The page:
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WASHINGTON -- Patients with constipation may be costing the health care system thousands of extra dollars per person each year as they struggle with co-morbidities and wrack up doctor visits, investigators suggested.
WASHINGTON, May 24 -- Patients with constipation may be costing the health care system thousands of extra dollars per person each year as they struggle with co-morbidities and wrack up doctor visits, investigators suggested.
Average annual health care costs for California Medicaid patients with chronic constipation climbed from about ,500 in 1997 to just under ,000 in 2002, said Richard Brook, M.S., of The JeSTARx Group, a medical marketing and communications company in Newfoundland, N.J., and Robert Baran, PharmD, of Takeda Global Research and Development in Deerfield, Ill.
During the same time period, the health care costs of age- and gender-matched controls actually decreased slightly, from about ,800 to about ,200, the investigators reported at Digestive Disease Week.
The marked difference suggests several explanations, Mr. Brooks said. One is that constipation is associated with substantial co-morbidities.
Another may be that patients are returning to their doctors repeatedly when treatments fail. Evidence for this explanation includes the fact that outpatient health care costs, which include physician visits, increased the most from 1997 through 2003 - from an average of about ,500 annually to nearly ,000, he said. Costs for controls during this period decreased slightly, from to .
Yet another explanation for increased costs, Mr. Baran suggested, may be that older individuals with constipation may be institutionalized or sent to an assisted living facility at a greater rate than those without constipation. He noted that bowel problems are one of the chief criteria for being sent to a nursing home or other such facility.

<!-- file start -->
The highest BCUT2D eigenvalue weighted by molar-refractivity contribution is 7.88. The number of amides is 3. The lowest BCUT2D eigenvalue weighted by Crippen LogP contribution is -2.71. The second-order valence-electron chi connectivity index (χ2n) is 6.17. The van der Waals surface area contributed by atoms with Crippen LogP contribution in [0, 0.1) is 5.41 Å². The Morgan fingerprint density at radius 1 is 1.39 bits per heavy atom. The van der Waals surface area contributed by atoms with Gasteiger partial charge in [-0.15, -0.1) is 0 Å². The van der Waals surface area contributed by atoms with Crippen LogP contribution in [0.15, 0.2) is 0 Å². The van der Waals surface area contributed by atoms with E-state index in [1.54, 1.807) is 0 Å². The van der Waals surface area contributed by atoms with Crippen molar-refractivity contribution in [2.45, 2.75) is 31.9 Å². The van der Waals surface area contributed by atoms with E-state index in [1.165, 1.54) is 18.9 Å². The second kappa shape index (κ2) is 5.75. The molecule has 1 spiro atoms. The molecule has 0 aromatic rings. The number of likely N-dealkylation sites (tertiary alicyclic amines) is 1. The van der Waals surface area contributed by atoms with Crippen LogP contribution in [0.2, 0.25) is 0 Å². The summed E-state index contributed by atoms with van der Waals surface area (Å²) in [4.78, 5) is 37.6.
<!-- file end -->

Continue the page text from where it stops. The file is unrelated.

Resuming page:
Drug costs for the constipation group also increased substantially, from an annual average of about ,000 in 1997 to more than ,000 in 2003, the investigators found. For the control group, the increase during that time period was from to .
The study retrospectively analyzed data from California Medicaid (Medi-Cal) pharmacy and medical claims for a random sample of more than 23,000 individuals newly diagnosed with constipation. The study included only individuals with an ICD-9 diagnosis code for constipation.
For each subject with constipation, the study used five controls matched by age, gender, and institutionalized status.
The investigators also found evidence that constipation is no longer a predominantly age-associated, female condition. The average age of patients at first diagnosis steadily decreased from 64.5 in 1997 to about 56 in 2003, they found. In addition, the percentage of patients newly diagnosed with constipation who were female decreased during the same time period from 66% to 60%.
The reason, they speculated, is likely increasing awareness of the condition and less stigma attached to it.